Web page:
Dusk was falling over the reed bed at Cranwich, the sky a washed out pale blue, the hazy clouds highlighted by brilliant gold lending definition to the swirling edges. As the evening progressed the sky turned dusky pink. Once again the site is flooded, the dark water rising over the banks and creating rivers along the paths that shimmer in the evening light.
|The sun setting over Cranwich|
As dusk settled around two nets cutting through the reeds a boom box played the calls of swallows. At this time of year this summer migrant starts to flock together, roosting in reed beds getting ready for their long journey south. It is the perfect time to catch them in large numbers.
With the nets set and the sound of swallows floating out across the reeds we retreated to wait. Around us the reed bed settled into the night shift, small birds darted between the trees looking for a safe place to slumber, jackdaws called noisily, a hobby zipped past, a mere shadow in the evening light. The bugs came out to play, buzzing around our heads, tickling arms, ears and noses. While some birds were heading for bed, others were waking up... the kewik of a male tawny owl answered by the hoouh....ho, ho ho hoooouh of the female. Silently the silhouette of an owl swoops overhead, black on dark blue...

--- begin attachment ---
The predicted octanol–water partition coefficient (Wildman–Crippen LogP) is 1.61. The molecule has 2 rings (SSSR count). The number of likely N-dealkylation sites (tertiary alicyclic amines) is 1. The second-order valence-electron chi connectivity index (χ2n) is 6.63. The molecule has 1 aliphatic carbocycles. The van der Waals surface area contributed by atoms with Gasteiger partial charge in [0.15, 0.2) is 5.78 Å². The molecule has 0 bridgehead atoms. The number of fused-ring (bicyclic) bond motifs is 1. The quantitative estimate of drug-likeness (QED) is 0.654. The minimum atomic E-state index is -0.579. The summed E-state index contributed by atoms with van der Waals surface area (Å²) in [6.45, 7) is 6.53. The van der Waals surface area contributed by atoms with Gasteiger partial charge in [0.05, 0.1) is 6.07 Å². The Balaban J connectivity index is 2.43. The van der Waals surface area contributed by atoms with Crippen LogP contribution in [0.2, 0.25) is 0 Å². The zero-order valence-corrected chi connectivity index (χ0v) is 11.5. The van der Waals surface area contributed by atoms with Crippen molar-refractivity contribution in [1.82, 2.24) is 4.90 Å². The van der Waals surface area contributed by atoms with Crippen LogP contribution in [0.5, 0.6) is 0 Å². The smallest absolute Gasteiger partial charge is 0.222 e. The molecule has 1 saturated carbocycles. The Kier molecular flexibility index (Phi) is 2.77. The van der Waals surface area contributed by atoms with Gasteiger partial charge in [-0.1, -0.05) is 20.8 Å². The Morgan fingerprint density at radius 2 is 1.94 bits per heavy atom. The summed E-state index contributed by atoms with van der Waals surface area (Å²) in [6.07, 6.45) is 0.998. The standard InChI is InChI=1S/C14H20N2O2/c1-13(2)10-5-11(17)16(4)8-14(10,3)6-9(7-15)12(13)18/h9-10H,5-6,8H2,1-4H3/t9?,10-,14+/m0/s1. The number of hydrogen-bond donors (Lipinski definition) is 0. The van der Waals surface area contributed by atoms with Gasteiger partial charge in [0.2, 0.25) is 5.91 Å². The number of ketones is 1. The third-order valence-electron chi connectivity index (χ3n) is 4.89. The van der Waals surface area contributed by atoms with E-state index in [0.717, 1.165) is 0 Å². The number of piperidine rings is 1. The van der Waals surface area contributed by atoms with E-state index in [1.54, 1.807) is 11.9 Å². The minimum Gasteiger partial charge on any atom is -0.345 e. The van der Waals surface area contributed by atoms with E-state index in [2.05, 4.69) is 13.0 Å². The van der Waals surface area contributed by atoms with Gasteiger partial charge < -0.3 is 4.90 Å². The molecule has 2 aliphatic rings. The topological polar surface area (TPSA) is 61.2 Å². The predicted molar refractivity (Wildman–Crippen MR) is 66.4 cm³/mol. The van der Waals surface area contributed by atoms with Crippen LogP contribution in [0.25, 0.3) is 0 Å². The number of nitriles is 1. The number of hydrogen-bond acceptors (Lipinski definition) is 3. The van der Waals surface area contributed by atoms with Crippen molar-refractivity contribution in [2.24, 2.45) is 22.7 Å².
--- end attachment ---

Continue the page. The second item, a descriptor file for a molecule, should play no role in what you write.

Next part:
With just enough light left to see we returned to the net, and there seemingly waiting patiently were four birds, one juvenile reed warbler and three swallows. Not a large roost catch, but a catch non the less.
|A young swallow by torch light|
By the light of torches, surrounded by the blackness and stillness of the night we took a look at our catch, and we were pleased to see two young swallows along with a glorious adult female. It has been a such a poor breeding season for so many birds, with swallows one of the hardest hit as the rain deluged the country and the insect population faltered. With these two young birds comes the knowledge that at least some have managed to fledge, the prayer that they will make it back next year and the hope that next summer will be drier....